TRADE TALK: A welcome recovery

CliffsThree industry heads covering Ireland consider the recovery in European and US equities and what it means for the Irish funds industry, such as an increased distribution needs.

RBC INVESTOR & TREASURY SERVICES
Sébastien Danloy, head, continental Europe and Offshore

What does the recovery in the US and European equity markets mean for the custody business in terms of revenues and profitability, or operational challenges?
Any market recovery is to be welcomed by the industry given the difficult operating environment of late. There are signs that the improvement to equity markets is being translated into an increase in US and EU equity funds and with it demand for custody, administration and distribution support for new structures in offshore centres like Dublin and Luxembourg, notably from US fund managers looking to broaden their distribution networks. Custodians and asset servicing providers though must continue to re-balance the past over-reliance on ancillary fees, propose reasonable and fair-price fee structures for core custody and examine their cost bases to be well positioned to drive future revenues.

 In the past year, what has been your experience of asset flows and have flows led to any particular demand for specific services?
2013 was labelled by some as the year of the “great rotation” and the asset allocation climate remains changeable. In Europe, the mutual fund market has generally seen assets increasingly flow out of money market funds and commodity funds and into equity funds as investor risk appetite appears to be recovering and comments on tapering caused a revaluation of fixed income allocations. Volatility has led to a rise in mixed asset funds and the greater cross-border fund structures they favour. Expertise in Ucits administration and transfer agency is increasingly sought after.

PWC IRELAND
Andrew O’Callaghan

What does the recovery in the US and European equity markets mean for the custody business in terms of revenues and profitability, or operational challenges?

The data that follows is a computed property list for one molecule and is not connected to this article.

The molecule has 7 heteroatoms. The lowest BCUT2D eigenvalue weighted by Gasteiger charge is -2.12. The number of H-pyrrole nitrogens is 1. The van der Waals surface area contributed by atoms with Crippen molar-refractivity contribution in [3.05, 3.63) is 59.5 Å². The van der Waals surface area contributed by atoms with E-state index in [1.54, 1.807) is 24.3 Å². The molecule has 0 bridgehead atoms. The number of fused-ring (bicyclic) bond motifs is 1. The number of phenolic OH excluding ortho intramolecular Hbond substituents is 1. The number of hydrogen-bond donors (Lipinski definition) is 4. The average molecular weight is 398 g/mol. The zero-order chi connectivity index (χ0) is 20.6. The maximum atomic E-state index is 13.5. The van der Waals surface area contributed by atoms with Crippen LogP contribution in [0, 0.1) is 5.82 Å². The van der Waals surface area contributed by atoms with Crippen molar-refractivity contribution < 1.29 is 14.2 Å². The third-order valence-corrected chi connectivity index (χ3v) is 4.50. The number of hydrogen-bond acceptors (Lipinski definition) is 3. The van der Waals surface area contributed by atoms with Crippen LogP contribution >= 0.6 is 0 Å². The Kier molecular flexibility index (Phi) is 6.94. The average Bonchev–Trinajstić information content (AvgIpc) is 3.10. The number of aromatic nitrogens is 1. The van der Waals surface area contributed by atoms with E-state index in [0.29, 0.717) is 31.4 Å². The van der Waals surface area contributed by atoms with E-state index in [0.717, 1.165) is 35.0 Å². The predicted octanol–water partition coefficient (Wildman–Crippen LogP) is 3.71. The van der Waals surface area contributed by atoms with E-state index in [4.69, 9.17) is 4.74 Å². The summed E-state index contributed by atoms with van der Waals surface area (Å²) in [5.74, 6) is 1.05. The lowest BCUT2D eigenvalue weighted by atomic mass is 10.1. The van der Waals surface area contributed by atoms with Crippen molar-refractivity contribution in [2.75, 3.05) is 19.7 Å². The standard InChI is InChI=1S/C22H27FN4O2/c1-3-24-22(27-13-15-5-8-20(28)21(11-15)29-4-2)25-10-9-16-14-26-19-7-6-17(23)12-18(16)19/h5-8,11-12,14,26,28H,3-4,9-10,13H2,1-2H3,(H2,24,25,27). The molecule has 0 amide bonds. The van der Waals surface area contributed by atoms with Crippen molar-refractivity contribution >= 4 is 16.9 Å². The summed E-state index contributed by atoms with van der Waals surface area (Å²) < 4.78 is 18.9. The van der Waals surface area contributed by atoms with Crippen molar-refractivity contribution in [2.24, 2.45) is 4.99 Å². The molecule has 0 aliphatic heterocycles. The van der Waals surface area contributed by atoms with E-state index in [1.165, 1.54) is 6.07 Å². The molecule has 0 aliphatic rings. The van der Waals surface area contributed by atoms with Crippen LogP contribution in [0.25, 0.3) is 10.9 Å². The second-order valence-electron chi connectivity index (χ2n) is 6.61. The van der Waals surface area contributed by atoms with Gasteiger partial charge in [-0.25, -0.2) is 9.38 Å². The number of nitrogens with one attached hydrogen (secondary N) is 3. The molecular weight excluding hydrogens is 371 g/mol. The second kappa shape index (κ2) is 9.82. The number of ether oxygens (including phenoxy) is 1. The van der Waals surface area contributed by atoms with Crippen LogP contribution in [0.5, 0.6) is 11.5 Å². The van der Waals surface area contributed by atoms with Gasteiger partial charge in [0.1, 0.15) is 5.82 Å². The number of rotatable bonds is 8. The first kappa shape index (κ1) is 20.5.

The recovery in US and European equity markets has been hugely important to the long-only servicing industry in Ireland. Ireland is a very competitive location for fund servicing and the recovery in equity markets means that both passive and actively managed products that are domiciled in Ireland have grown, creating opportunities and improved margins for the industry in Ireland. However, margin compression arising from increased regulation and competitive pressures remains an issue for the market.

In the past year, what has been your experience of asset flows and have flows led to any particular demand for specific services?
Over the past 12-18 months we have seen a significant increase in demand for exhange-traded funds (ETFs) and have seen actively managed ETFs being launched in Europe for the first time. 

ETFs have traditionally been a passive product, so the launch of actively managed and smart beta ETFs in Europe is an important development. The huge growth in passive ETFs reflects the demand for index-tracking products, again reflecting the recovery of equity markets. On an overall basis, we see service providers growing in the ETF space, as well in the alternatives space, including real estate and private equity. 

ARTHUR COX
Kevin Murphy, partner

What does the recovery in the US and European equity markets mean for the custody business in terms of revenues and profitability, or operational challenges? 

The recovery in the US and European equity markets – and a corresponding shift of focus from emerging markets - has led to increases in the size of assets under management for the Irish custody businesses. However, the most significant operational challenge facing custodians in recent times is compliance with the Alternative Investment Fund Managers Directive (AIFMD) and the re-papering of the depositary agreements for many of the alternative investment funds. This has involved considerable management time and allocation of resources for custodians and has involved considerable discussion around both liability issues and fees.

In the past year, what has been your experience of asset flows and have flows led to any particular demand for specific services?
As mentioned, our experience has been an increased flow of assets in certain markets. Also, we have also seen considerable interest in Ireland in property funds, including real estate investment trusts, and client demands for AIFMD preparedness from the various service providers to funds.

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